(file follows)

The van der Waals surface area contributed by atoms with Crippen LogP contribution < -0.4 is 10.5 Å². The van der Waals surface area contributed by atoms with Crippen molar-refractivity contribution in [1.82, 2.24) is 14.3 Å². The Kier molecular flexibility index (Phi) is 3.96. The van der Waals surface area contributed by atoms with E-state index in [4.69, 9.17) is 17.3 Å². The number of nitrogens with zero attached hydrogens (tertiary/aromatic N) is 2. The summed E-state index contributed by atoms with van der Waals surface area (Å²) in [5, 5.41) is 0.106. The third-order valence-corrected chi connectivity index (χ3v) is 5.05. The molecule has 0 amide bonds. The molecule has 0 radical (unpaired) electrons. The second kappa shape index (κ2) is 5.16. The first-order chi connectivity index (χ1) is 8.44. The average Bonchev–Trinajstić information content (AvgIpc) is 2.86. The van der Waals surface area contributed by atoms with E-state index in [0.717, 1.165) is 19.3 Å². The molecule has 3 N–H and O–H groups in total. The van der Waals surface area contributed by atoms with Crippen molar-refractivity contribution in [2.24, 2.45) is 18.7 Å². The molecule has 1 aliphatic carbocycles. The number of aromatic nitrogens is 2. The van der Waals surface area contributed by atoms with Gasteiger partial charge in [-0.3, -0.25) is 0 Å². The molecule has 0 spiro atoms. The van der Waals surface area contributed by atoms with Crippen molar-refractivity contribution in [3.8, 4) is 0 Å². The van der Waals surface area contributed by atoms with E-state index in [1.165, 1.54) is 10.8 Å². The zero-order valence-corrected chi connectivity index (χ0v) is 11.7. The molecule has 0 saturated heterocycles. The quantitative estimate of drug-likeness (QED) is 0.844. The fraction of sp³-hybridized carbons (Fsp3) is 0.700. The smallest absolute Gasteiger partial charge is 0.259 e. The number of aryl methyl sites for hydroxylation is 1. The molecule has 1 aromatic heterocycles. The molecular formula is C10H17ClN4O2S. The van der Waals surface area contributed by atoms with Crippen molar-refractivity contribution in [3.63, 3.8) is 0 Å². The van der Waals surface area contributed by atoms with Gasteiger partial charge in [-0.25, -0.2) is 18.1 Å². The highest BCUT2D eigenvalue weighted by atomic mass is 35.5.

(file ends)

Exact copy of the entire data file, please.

The van der Waals surface area contributed by atoms with Crippen LogP contribution < -0.4 is 10.5 Å². The van der Waals surface area contributed by atoms with Crippen molar-refractivity contribution in [1.82, 2.24) is 14.3 Å². The Kier molecular flexibility index (Phi) is 3.96. The van der Waals surface area contributed by atoms with E-state index in [4.69, 9.17) is 17.3 Å². The number of nitrogens with zero attached hydrogens (tertiary/aromatic N) is 2. The summed E-state index contributed by atoms with van der Waals surface area (Å²) in [5, 5.41) is 0.106. The third-order valence-corrected chi connectivity index (χ3v) is 5.05. The molecule has 0 amide bonds. The molecule has 0 radical (unpaired) electrons. The second kappa shape index (κ2) is 5.16. The first-order chi connectivity index (χ1) is 8.44. The average Bonchev–Trinajstić information content (AvgIpc) is 2.86. The van der Waals surface area contributed by atoms with E-state index in [0.717, 1.165) is 19.3 Å². The molecule has 3 N–H and O–H groups in total. The van der Waals surface area contributed by atoms with Crippen molar-refractivity contribution in [2.24, 2.45) is 18.7 Å². The molecule has 1 aliphatic carbocycles. The number of aromatic nitrogens is 2. The van der Waals surface area contributed by atoms with Gasteiger partial charge in [-0.3, -0.25) is 0 Å². The molecule has 0 spiro atoms. The van der Waals surface area contributed by atoms with Crippen molar-refractivity contribution in [3.8, 4) is 0 Å². The van der Waals surface area contributed by atoms with E-state index in [1.165, 1.54) is 10.8 Å². The zero-order valence-corrected chi connectivity index (χ0v) is 11.7. The molecule has 0 saturated heterocycles. The quantitative estimate of drug-likeness (QED) is 0.844. The fraction of sp³-hybridized carbons (Fsp3) is 0.700. The smallest absolute Gasteiger partial charge is 0.259 e. The number of aryl methyl sites for hydroxylation is 1. The molecule has 1 aromatic heterocycles. The molecular formula is C10H17ClN4O2S. The van der Waals surface area contributed by atoms with Crippen molar-refractivity contribution in [3.63, 3.8) is 0 Å². The van der Waals surface area contributed by atoms with Gasteiger partial charge in [-0.25, -0.2) is 18.1 Å². The highest BCUT2D eigenvalue weighted by atomic mass is 35.5.